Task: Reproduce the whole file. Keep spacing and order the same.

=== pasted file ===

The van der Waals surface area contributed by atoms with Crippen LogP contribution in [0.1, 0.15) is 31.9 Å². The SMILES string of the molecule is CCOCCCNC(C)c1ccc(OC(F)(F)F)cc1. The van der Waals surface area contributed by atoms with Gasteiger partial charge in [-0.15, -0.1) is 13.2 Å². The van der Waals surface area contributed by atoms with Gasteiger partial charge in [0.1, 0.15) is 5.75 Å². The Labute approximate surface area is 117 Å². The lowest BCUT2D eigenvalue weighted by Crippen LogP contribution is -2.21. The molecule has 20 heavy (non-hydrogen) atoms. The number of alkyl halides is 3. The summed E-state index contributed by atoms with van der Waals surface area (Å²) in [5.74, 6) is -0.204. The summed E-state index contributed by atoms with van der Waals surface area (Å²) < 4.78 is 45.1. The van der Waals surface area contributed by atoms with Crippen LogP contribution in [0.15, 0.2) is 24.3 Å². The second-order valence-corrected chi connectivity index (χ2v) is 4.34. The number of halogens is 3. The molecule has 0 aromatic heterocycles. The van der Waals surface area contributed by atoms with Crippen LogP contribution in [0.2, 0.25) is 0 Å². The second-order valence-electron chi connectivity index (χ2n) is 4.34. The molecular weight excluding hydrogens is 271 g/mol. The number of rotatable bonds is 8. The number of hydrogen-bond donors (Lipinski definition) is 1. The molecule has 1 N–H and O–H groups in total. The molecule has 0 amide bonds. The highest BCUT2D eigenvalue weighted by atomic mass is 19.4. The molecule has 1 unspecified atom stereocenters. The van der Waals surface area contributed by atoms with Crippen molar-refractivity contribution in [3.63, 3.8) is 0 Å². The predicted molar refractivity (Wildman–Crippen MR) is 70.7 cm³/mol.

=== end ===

The van der Waals surface area contributed by atoms with Crippen LogP contribution in [0.1, 0.15) is 31.9 Å². The SMILES string of the molecule is CCOCCCNC(C)c1ccc(OC(F)(F)F)cc1. The van der Waals surface area contributed by atoms with Gasteiger partial charge in [-0.15, -0.1) is 13.2 Å². The van der Waals surface area contributed by atoms with Gasteiger partial charge in [0.1, 0.15) is 5.75 Å². The Labute approximate surface area is 117 Å². The lowest BCUT2D eigenvalue weighted by Crippen LogP contribution is -2.21. The molecule has 20 heavy (non-hydrogen) atoms. The number of alkyl halides is 3. The summed E-state index contributed by atoms with van der Waals surface area (Å²) in [5.74, 6) is -0.204. The summed E-state index contributed by atoms with van der Waals surface area (Å²) < 4.78 is 45.1. The van der Waals surface area contributed by atoms with Crippen LogP contribution in [0.15, 0.2) is 24.3 Å². The second-order valence-corrected chi connectivity index (χ2v) is 4.34. The number of halogens is 3. The molecule has 0 aromatic heterocycles. The van der Waals surface area contributed by atoms with Crippen LogP contribution in [0.2, 0.25) is 0 Å². The second-order valence-electron chi connectivity index (χ2n) is 4.34. The molecular weight excluding hydrogens is 271 g/mol. The number of rotatable bonds is 8. The number of hydrogen-bond donors (Lipinski definition) is 1. The molecule has 1 N–H and O–H groups in total. The molecule has 0 amide bonds. The highest BCUT2D eigenvalue weighted by atomic mass is 19.4. The molecule has 1 unspecified atom stereocenters. The van der Waals surface area contributed by atoms with Crippen molar-refractivity contribution in [3.63, 3.8) is 0 Å². The predicted molar refractivity (Wildman–Crippen MR) is 70.7 cm³/mol.